One of the totems held up by Lib Dem Coalition supporters whenever it's pointed out that teaming up with Dave, George and the gang of horrible muppets who make up the Tory contingent on the Front Bench is not wholly consistent with a principled approach to promoting fairness in society by pragmatic redistribution of wealth is the Coalition Agreement commitment to the Pupil Premium:

We will fund a significant premium for disadvantage pupils from outside the schools budget by reductions in spending elsewhere

Where 'elsewhere' is wasn't explained, other than that it was elsewhere - the ID Cards budget, the DEFRA kitten drowning fund, we don't know.  Crucially in informed commentary on the subject, the point about it being new money to the education budget was seen as crucial.  Here's Teacher Talks in August:

But, given the context of cuts here and cuts there (with the Spending Review to come!) the premium will also have the task of offsetting the overall squeeze on school budgets.  And, of course, we don’t know how much the premium will be or where the money is going to come from.  A cut, say, in Sure Start or nursery education, to pay for the premium wouldn’t be ‘fair’ (unless Clegg says it is!) and would have a little, no or even a negative net effect on educational inequalities.

Or perhaps the Independent, in June:

A pupil premium is not a bad idea. As the Lib Dems envisaged it in their manifesto, it would provide schools with an extra £2,400 a year for every poor pupil on their rolls, at a total cost of £2.5bn. While the coalition agreement endorsed a "significant" premium, it declined to specify a sum, though it did promise it would be funded from outside the schools budget.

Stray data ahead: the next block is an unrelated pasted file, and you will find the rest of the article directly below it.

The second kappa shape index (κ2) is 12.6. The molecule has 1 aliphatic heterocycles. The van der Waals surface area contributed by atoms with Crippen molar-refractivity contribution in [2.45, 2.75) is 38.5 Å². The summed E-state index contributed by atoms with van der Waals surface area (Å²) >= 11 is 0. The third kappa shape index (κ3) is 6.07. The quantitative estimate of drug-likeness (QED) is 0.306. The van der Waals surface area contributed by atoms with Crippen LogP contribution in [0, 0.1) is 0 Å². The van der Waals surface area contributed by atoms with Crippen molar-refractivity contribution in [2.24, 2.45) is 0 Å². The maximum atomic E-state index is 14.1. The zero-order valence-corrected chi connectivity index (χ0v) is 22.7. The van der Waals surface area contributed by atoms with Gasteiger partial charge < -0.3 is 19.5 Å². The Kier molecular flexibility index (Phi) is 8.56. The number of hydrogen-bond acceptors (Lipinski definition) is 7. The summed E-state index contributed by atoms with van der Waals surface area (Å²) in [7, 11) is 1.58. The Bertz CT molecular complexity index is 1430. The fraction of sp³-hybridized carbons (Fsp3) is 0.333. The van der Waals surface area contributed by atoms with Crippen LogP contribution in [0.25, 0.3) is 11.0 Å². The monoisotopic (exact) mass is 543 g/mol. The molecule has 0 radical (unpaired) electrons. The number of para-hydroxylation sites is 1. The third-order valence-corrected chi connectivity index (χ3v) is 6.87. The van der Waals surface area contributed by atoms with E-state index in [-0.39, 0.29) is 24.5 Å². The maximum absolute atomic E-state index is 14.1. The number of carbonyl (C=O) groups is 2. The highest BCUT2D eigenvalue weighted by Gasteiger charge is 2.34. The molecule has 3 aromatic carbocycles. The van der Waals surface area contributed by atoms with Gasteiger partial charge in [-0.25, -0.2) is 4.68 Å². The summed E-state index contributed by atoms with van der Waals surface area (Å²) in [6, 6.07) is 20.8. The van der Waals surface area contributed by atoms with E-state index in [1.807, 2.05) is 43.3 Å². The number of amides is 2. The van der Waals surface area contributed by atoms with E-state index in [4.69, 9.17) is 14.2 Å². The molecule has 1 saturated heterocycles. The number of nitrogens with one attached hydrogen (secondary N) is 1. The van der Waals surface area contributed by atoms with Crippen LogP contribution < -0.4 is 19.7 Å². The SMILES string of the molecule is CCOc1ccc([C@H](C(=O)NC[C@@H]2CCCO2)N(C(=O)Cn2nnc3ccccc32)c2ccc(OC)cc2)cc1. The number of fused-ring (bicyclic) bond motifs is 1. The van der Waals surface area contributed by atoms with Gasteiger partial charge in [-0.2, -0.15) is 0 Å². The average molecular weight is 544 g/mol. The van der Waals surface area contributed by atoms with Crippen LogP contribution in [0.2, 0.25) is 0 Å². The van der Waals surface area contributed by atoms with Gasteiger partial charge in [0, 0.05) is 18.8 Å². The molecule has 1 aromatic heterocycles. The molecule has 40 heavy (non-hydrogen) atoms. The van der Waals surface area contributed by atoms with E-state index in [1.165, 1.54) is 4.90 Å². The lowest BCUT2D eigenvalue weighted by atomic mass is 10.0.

But unless a pupil premium is wholly new money, is linked to strong outcome measures related to social mobility and to a much more equitable approach to school admissions, it is unlikely to achieve its objectives.

So, good idea, if it's new money.  So will Nick and his supporters be rushing to object now that Michael Gove has admitted publicly that, er, it's not new money, and some of it will come from trimming the budgets of other schools, thus robbing Peter to pay Paul? 

The £2.5bn policy - a key Lib Dem manifesto pledge - will increase the budgets of schools in England with a higher proportion of poorer children.

But Mr Gove told BBC1's Politics Show this would mean some schools "will have less".

Somehow we doubt it, although Simon Hughes appears to have discovered his backbone again, and is making bleating noises, telling Channel 4 News:

...we wanted a pupil premium that was an add on. If it's not..then again there is clearly work to be done

It's an important crunch point this - if the reaction to a fairly calculated unilateral snub to a policy clearly stated in the Coalition Agreement as involving new money is as muted as we expect, then it's another step to the removal of any expectation of the Lib Dems acting as the cuddly, caring brake on the Tory juggernaut.